#6 Hodges Bay
Closely located near the airport, I stayed at Northshore ApartHotel on the beach which had a crescent shaped swimming area. The room, which was a typical no frills Caribbean apartment, wasn’t the reason to stay, but the little beach was.
#6 Turners Beach
Actually just around the corner from Darkwood, mentioned above, is this pristine little slice of Turners. This beach offers a clear line of sight all the way up and down the beach.
#5 Runaway Bay
In my opinion, this is the best location to see a sunset on the island. When I was there, there was plenty of room to feel romantic and secluded. I went here several evenings and found local sunset seeking couples and even had the chance to swim with a wild stingray! (Watch your step!)
#4 Long Bay
You’ll feel like a local at Long Bay, an Antiguan sent me here on my quest for the best beach. The clear water has soft sand dotted with underwater boulders. There are also tables with grass thatched umbrellas. Hotels with a local vibe surround this beach. There’s also a vendor’s row with brightly colored houses which will (probably) open back up after Covid.
#3 Dickenson Bay
This is undisputedly Antigua’s most well known and popular beach with locals and tourists alike. The sand is like sugar, so white and fine. (I joked that it probably was brought in from an Arabian desert). There are also tons of tiny fish to swim with on this very manicured beach. Here you can rent jet skis or wave the flag at Sandals to catch a ride to the tiny island bar out in the bay. Dickenson’s Bay is on the west side of the island, so it’s a great place to catch a sunset. Heavily manicured, there is no sea-grass at all and a roped area safe for swimming. The Siboney Beach Club is right next door. Siboney hosts a lost red telephone box, which might be the most Instagramable spot on the island. I should also mention that this is the beach where the Sandal’s Resort is located. If you follow my travels, you know I never pay for all inclusive, but I never said I wouldn’t swim for free!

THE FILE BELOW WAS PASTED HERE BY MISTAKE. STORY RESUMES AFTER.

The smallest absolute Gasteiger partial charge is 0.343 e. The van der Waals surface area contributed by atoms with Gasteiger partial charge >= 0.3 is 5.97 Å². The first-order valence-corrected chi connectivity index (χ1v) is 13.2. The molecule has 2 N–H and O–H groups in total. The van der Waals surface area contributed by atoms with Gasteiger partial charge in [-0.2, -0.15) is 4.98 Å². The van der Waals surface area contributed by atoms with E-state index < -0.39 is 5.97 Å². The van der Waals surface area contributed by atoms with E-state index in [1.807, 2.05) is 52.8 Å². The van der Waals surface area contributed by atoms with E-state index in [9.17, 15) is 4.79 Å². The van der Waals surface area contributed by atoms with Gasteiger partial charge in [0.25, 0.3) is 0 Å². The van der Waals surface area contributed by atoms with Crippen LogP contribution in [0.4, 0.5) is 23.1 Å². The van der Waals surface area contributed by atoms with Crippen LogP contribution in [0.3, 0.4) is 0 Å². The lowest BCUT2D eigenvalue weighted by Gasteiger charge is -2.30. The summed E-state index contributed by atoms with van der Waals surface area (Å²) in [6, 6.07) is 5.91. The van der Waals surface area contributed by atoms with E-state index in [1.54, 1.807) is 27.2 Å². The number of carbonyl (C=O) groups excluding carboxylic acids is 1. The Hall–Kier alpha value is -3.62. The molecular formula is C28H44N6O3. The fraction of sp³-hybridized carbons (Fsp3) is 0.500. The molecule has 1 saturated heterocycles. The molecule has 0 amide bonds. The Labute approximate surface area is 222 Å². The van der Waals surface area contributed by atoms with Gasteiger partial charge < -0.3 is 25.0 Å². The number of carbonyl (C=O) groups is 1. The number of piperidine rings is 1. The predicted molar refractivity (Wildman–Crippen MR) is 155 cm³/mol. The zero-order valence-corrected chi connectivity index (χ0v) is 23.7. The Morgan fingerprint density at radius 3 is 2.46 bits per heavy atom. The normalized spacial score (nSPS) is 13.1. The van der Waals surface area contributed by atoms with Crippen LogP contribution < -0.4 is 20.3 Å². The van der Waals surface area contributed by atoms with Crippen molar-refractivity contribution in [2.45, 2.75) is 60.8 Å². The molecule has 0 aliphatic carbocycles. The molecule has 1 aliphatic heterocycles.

#2 Pearns Point Public Beach